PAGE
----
Risk and restructuring: Law firm insolvencies
In the wake of some high-profile failures, Martha Thompson considers the factors that pose a challenge for firms and can contribute to financial difficulties
The legal sector continues to go through a period of unprecedented change, with new challenges and risks alongside a host of new competitors. Firms are actively adopting new approaches to ensure they remain ahead of the game but, for some, financial distress and, indeed, insolvency are real threats.
With a number of recent and high-profile failures, fresh light is being shone on those factors which are significantly affecting the resilience of law firms.
A buyers’ market
Professional services clients are becoming increasingly price sensitive. It’s relatively rare now for firms to have the ability to ratchet up their fees in line with inflation, with any increases requiring clear value-adds to pass muster with clients. For those that don’t have the resources to deliver new service offerings at a competitive price point, it is a real challenge to increase revenue and mitigate rising operational costs.
Sizing up the competition
With that in mind, law firms are seeing new competitors enter the market, presenting a significant challenge to attracting and retaining business and talent. The impact of ABSs and the launch of legal services by traditionally non-legal professional services firms is driving down prices, particularly where services can be commoditised, packaged, and sold at ever lower rates. This is being driven in many cases by technological disruption, with AI continuing to be perceived as a threat to legal services roles.
While more complex work will inevitably require human action and interaction, generally consumers will willingly substitute personal contact for cost cutting where the service is largely functional. Firms, therefore, which can articulate their advisory credentials, both legal and commercial, will be better placed to maintain and enhance current client relationships and more effectively pursue prospects.
A helping hand from the government
On top of this upward pressure, there has also been considerable downward political pressure on the market – most strikingly with regard to legal aid. While not having an effect right across the industry, the changes to legal aid policy have hit many firms hard. Further, Michael Gove may have shelved some of the Ministry of Justice’s planned reforms in early 2016 but the proposals, which in their original guise would have seen the number of firms awarded contracts reduced, remain on the agenda. In the meantime, the ongoing wrangling over legal aid payments is posing further challenges for criminal firms and practitioners and contributing to uncertainty in the market.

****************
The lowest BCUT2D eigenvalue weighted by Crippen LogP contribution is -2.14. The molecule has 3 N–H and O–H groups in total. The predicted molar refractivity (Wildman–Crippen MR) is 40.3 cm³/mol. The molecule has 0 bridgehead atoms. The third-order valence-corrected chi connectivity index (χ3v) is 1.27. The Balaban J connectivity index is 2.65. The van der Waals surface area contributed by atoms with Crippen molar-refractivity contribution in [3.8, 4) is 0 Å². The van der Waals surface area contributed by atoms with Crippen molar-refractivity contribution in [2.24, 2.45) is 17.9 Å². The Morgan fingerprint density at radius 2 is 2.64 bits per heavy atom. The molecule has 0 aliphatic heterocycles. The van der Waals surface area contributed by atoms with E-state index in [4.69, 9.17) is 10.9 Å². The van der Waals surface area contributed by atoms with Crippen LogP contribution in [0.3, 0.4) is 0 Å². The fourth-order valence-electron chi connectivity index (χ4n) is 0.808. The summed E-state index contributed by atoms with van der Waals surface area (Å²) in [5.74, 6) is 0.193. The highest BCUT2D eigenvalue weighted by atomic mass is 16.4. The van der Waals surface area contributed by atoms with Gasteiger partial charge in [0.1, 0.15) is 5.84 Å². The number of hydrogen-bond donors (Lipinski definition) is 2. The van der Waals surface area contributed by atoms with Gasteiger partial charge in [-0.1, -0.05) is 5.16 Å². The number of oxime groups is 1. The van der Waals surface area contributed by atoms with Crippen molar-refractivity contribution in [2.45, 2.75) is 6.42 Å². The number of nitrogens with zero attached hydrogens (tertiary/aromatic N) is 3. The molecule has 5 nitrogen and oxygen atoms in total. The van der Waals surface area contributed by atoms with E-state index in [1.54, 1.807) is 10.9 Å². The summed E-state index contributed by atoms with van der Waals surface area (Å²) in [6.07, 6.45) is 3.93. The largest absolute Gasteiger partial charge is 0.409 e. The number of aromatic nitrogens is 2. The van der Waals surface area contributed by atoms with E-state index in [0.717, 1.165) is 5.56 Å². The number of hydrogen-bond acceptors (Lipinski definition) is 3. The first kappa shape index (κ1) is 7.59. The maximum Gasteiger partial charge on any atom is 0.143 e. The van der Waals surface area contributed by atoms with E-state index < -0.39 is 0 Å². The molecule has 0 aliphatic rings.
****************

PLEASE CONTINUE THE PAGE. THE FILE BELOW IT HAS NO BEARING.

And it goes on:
The peculiar case of law firm administrations
It is very much hoped that responding in a timely and effective way to these challenges will stave off the prospect of insolvency. If the pendulum has swung too far, however, then law firms face a specific set of potential pitfalls which require careful navigation.
First, the SRA has a very clear role to protect client interests and client monies, and can issue an intervention notice. This can mean immediate closure, with the SRA taking possession of the practice’s documents, client files, and office account monies.
In insolvency proceedings more broadly, the SRA has a stringent set of rules that must be abided by, including on client files and client monies. For client files, for instance, a fully realisable plan for their safe relocation to a new provider must be signed off by the regulator.
Meanwhile, the nature of a partnership structure brings its own millstone. As any firm will know, achieving a consensus is a difficult task and one which makes the pursuit of restructuring solutions which require a majority vote of all partners and support of creditors difficult to achieve.
Perhaps the most important factor, but one which often passes under the radar, is the impact of a firm’s insolvency on the individual partners where there are potentially grave personal implications and obligations they perhaps did not know they had.
For instance, failing to proactively review and scrutinise accounts can mean that partners continue to draw the same amounts as they did in previous (perhaps more profitable) years, which can result in a severe cash-flow problem for the firm. If a firm subsequently fails, partners can be pursued for profits that they have ‘overdrawn’, which has a substantial personal and professional impact.
Further, in the event of an SRA intervention, solicitors may have their practising certificate or registration suspended.
All this adds up to an environment with a distinct set of challenges. With some large failures hitting the headlines, it’s easy to forget that it is often the small and medium-sized firms that are most at risk. Those practices with ten to 15 partners (usually less than 50 employees) that are trying to provide a broad spectrum of services to an often regional clientele generally do not have the economies of scale needed to weather the storm.
For those finding it tough, the only practical solution is often to conduct a full-throated cost-cutting exercise, or to go in search of a like-minded organisation to merge with. If the situation has already deteriorated to such an extent that insolvency looks like a real possibility, then an accelerated sale or merger might well be the best course of action. Critically, though, any firm beginning to face difficulties must ensure effective financial and information management and record keeping.
Martha Thompson is a business restructuring partner at BDO